Pete Sixsmith is a happy man. It is not always like this after football, but he saw so much to warm the soul last night that he even feels optimistic about facing up to the (alleged) Britannia Bruisers …
That was as easy a win as we have had since Southend United were brushed aside in Roy Keane’s promotion season. I was able to sit in the East Stand and never once worry about the opposition getting back into the game, as we totally dominated the Canaries and stopped them from singing until they finally fell of their perch.
In fact, we have now won our last two games against bird-related teams – the Swans 10 days ago and the Canaries last night.
Can we consider giving Stoke and the Boro avian names to guarantee two more wins? Stoke could be the Vultures as they seem to pick over the carcasses of our former players, while Boro could take on the persona of the booby, perhaps?
I digress. Let’s return to last night’s stomping win and to do it justice, we need to go back to September and our visit to Carrow Road, which convinced many people that Steve Bruce’s days were numbered.
I described it as a game between a team that was fluid and flexible and one that was plodding and predictable. Then, the first phrase described Norwich and the second us; four months later, the phrases could well be reversed as Norwich were ruthlessly swept aside by a rampant Sunderland side.
Once again, we scored superb goals. Fraizer Campbell’s opener was quite special; he picked up a neat pass from James McClean, brought it down and then sent a sumptuous volley across John Ruddy. Once again, off he went on a lengthy run around the stadium to revel in the adulation of fans who despaired of ever seeing him again.
If that was a great solo goal, the next one was a wonderfully crafted team goal (Andy Gray was positively drooling about it on TalkSport – ed). It started with Sessegnon (who had looked dazed and confused in the earlier game) picking up the ball and running at the City defence, then playing a pinpoint pass to Campbell. Fraizer took it on, looked up and delivered a fabulous cross right on to the head of Sess, who had sprinted ahead of the labouring Norwich defence, and he planted the ball firmly into the net. It’s what I call a Magnus Magnusson goal – “I’ve started so I’ll finish” (come on, Pete, surely Bamber Gascoigne – ed) and it took the game well away from the Canaries.
That sealed the game as we tightened up the midfield and prevented City from creating anything. Gardner pushed forward while Colback sat in front of the back four. Both were equally impressive and Cattermole and Vaughan were hardly missed. With Larsson and McClean running the flanks and Sessegnon a constant menace situated just in front of the midfield, we were able to utilise the pace and enthusiasm of Fraizer.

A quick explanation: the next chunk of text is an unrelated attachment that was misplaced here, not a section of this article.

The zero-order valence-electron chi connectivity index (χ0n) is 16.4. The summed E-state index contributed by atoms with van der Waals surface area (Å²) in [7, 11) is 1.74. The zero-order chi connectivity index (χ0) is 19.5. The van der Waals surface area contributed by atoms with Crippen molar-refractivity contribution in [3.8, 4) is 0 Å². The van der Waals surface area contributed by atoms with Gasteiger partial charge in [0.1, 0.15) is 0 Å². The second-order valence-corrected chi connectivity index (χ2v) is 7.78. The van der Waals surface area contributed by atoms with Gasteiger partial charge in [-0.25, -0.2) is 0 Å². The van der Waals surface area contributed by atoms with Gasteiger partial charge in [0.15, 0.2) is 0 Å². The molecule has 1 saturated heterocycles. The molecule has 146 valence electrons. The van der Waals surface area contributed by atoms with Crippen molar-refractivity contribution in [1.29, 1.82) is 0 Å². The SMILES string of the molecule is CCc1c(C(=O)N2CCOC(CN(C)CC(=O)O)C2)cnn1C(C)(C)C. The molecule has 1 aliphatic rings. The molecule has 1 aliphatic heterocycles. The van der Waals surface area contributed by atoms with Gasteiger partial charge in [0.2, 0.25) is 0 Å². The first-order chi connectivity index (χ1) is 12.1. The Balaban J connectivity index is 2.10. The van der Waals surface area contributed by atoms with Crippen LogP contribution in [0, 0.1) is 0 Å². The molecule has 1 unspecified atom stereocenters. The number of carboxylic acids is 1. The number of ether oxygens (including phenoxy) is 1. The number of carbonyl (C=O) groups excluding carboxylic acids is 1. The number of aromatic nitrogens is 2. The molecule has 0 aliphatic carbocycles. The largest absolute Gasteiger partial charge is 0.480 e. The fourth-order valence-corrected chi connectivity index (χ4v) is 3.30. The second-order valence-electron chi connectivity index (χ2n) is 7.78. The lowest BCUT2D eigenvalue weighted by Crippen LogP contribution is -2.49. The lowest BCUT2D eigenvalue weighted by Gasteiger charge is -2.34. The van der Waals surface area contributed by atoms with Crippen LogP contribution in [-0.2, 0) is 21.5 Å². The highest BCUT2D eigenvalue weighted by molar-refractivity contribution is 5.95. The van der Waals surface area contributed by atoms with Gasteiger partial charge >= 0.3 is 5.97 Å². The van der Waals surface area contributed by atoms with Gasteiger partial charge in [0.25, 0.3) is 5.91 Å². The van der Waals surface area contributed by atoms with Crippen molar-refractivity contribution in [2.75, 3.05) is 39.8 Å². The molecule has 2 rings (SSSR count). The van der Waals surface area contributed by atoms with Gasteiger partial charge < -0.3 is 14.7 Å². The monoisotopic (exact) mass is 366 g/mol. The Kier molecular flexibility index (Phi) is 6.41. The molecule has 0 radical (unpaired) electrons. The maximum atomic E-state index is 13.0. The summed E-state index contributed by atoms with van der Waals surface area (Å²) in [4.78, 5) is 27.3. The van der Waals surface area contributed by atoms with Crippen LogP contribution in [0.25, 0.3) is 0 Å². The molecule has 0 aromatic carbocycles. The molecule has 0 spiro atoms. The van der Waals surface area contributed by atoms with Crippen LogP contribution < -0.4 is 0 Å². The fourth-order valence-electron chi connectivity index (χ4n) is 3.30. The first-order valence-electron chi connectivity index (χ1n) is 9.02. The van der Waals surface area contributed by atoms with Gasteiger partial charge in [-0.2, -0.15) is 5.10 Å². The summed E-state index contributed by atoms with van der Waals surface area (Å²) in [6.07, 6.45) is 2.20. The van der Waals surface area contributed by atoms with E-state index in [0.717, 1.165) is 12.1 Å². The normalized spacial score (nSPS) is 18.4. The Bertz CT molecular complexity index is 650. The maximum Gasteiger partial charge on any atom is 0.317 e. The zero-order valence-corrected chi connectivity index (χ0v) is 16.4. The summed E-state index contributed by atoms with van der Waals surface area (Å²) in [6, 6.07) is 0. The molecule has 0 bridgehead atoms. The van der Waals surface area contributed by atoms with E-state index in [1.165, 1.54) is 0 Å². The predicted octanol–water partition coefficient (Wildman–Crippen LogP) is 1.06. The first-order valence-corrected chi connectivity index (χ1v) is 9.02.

The back four was tidy, with Richardson making it very clear to all and sundry that he was not prepared to sacrifice his place to the incoming Wayne Bridge. He pushed forward to support McClean and tackled and harried very effectively. Mr Peter Horan (not one of his greatest fans) marked him down as his man of the match.
Colback was mine. I thought it was his best game in a Sunderland shirt. He made it look easy as he broke up the Norwich midfield and seemed a perfect fit with Gardner; one goes forward, the other sits deeper.
But it’s the whole change in attitude that is different. No longer are we “plodding and predictable”. We have pace and power and we look a very competent Premier League side. We are happy to let the other side have possession, but the difference between now and then is that when we get the ball, we know how to use it. We don’t give it away anywhere near as much as we did earlier in the season.
The squad is full of good players and once again, all credit to the previous regime for bringing them in. But it is the new regime who have them organised and looking like a team and not a hastily assembled bunch of individuals running around with little evidence of a game plan. Now we have players who appear to be given clear instructions as to what to do and are trusted to go and do it.
This was a good start to a tricky month in which we face teams who we are equally capable of beating or losing to. Norwich came to us on a high, having gone six games unbeaten. Their 800 followers (good turn out for a Wednesday night in the middle of winter – brilliant fixture planning, that one!) must have had a thoughtful journey home, knowing that they had been well and truly cuffed by a far superior side. They looked short of inspiration and may need to be careful over the next few games if they are to avoid getting dragged into the nether regions of the league.
Stoke on Saturday will be a completely different kettle of worms. They will attempt to batter us, but we should be capable of getting hold of the midfield and unleashing Sess, McClean and Campbell at them. Twelve months ago, we disintegrated in the last 10 minutes and barbs were aimed at the Potters rather than at our own defence. I would be surprised to see a similar capitulation this year.